Clifton James Malcolm faced twelve charges of identity theft.
Clifton James Malcolm faced twelve charges of identity theft. Mike Knott

ID thief lives lie for years

A MAN who stole the identity of his former neighbour to obtain a driver’s licence for 14 years had committed a “baffling and bizarre” crime, a court was told.

Clifton James Malcolm, 54, of Palmwoods on the Sunshine Coast, pleaded guilty yesterday in Bundaberg Magistrates Court to 12 charges of identity theft.

Police prosecutor Sergeant Barry Stevens said the crimes first started in 1996 when Malcolm used a former neighbour’s birth certificate to obtain a drivers licence.

The court heard the theft came to light when the victim received a notification from the State Penalties Enforcement Registry about unpaid fines related to traffic incidents.

But Sgt Stevens said the man had not held a driver’s licence since 1997, when he had suffered a stroke.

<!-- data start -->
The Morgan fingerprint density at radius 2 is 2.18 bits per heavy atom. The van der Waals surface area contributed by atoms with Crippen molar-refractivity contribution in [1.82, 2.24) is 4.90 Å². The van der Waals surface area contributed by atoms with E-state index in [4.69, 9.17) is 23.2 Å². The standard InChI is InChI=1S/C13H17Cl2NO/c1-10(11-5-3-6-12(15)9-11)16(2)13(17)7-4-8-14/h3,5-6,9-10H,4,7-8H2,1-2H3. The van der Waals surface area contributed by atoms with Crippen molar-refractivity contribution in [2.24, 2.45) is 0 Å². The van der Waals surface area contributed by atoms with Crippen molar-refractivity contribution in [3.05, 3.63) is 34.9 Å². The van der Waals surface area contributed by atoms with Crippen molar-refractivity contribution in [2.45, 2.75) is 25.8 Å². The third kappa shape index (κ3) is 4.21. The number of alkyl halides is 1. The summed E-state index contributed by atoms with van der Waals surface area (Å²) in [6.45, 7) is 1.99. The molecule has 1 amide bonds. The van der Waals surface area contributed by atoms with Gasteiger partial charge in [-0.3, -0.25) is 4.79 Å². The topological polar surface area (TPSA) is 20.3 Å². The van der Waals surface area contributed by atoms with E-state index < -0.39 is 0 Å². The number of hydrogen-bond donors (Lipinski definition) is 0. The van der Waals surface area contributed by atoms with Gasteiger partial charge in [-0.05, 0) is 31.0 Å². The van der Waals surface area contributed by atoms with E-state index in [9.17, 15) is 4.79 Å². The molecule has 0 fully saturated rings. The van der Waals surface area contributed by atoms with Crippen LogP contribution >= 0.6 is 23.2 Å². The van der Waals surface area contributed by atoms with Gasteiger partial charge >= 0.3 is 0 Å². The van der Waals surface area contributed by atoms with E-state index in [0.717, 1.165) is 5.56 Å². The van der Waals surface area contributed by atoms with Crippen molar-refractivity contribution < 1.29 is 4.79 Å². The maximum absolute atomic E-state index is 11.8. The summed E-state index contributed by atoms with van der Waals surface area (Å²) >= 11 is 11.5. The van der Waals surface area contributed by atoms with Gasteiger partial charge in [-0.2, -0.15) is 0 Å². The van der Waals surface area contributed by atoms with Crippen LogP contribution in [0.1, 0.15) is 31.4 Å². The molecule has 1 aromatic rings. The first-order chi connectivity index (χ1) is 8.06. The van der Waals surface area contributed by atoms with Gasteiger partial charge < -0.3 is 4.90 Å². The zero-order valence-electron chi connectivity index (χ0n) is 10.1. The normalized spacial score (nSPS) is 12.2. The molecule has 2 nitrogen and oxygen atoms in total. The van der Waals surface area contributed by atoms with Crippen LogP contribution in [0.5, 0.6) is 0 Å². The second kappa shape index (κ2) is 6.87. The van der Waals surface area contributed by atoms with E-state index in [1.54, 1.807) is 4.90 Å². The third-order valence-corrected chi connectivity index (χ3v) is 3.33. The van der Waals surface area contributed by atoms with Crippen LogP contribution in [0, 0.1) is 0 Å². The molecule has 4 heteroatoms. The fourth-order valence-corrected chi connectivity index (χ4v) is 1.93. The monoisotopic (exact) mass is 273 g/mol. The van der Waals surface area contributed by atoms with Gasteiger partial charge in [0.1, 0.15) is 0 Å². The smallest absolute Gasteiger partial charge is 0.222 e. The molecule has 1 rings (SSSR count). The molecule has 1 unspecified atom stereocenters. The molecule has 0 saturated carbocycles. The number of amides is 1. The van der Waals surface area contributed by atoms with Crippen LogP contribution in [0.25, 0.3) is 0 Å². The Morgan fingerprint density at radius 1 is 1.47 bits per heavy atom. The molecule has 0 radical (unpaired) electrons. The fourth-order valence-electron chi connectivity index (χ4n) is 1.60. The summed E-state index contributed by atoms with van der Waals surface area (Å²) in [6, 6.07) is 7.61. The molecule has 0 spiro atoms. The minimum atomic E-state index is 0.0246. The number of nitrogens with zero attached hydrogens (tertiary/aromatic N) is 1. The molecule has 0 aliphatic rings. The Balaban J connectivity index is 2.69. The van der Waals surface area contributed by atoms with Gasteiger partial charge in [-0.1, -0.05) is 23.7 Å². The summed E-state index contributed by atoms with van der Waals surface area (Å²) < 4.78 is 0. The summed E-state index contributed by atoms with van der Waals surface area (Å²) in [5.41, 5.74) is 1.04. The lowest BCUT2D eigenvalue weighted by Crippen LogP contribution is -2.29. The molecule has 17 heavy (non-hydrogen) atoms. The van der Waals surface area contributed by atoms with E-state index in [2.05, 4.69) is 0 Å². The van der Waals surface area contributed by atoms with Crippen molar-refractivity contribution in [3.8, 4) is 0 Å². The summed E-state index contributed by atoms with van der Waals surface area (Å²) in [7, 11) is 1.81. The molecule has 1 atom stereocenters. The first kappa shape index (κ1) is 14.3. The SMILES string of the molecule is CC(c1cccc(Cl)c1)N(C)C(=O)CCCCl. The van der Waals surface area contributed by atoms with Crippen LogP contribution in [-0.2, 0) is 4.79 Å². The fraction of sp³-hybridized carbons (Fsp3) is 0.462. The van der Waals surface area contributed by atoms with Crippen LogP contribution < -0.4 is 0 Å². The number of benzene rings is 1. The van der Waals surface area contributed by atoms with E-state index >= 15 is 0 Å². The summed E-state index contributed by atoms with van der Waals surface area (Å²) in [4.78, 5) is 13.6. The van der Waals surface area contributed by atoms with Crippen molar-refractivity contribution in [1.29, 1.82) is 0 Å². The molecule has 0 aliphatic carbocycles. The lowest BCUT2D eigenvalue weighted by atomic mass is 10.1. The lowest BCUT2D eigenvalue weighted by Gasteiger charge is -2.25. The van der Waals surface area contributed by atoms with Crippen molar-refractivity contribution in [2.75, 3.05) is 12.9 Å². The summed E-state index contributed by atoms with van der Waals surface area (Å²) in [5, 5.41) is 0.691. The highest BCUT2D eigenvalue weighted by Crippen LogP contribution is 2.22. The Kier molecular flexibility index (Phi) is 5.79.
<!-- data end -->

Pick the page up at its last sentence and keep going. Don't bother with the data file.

“A lot of the charges relate to him renewaing the licence and, in 2010, he was given $400 in fines when he produced the licence at a traffic crash,” Sgt Stevens said.

Sgt Stevens said Malcolm had used his daughter’s name to pretend he had a partner in his painting business.

The court was told Malcolm had also created a new identity when he thought he had been blacklisted by the Residential Tenancies Authority.

“He made up papers in order to rent a property,” Sgt Stevens said.

Sgt Stevens said he did not know why the man did not stop using the falsely obtained licence.

“The financial gain was not great,” he said.

Defence lawyer Matt Messenger when the identify theft began, Malcolm’s mother had just lost her battle with cancer.

“It’s quite a bizarre matter that he has continued this odd course of conduct,” he said.

“There is a line from Seinfeld – ‘if you believe it, it’s not really a lie’.”

Magistrate Jennifer Batts said the matter was “baffling and bizarre” considering the length of time the crimes were committed.

“I would not be opposed to a penalty at the higher end – the seriousness arrives at the number and length of time of the offence,” she said.

Ms Batts sentenced Malcolm to 12 months’ probation.

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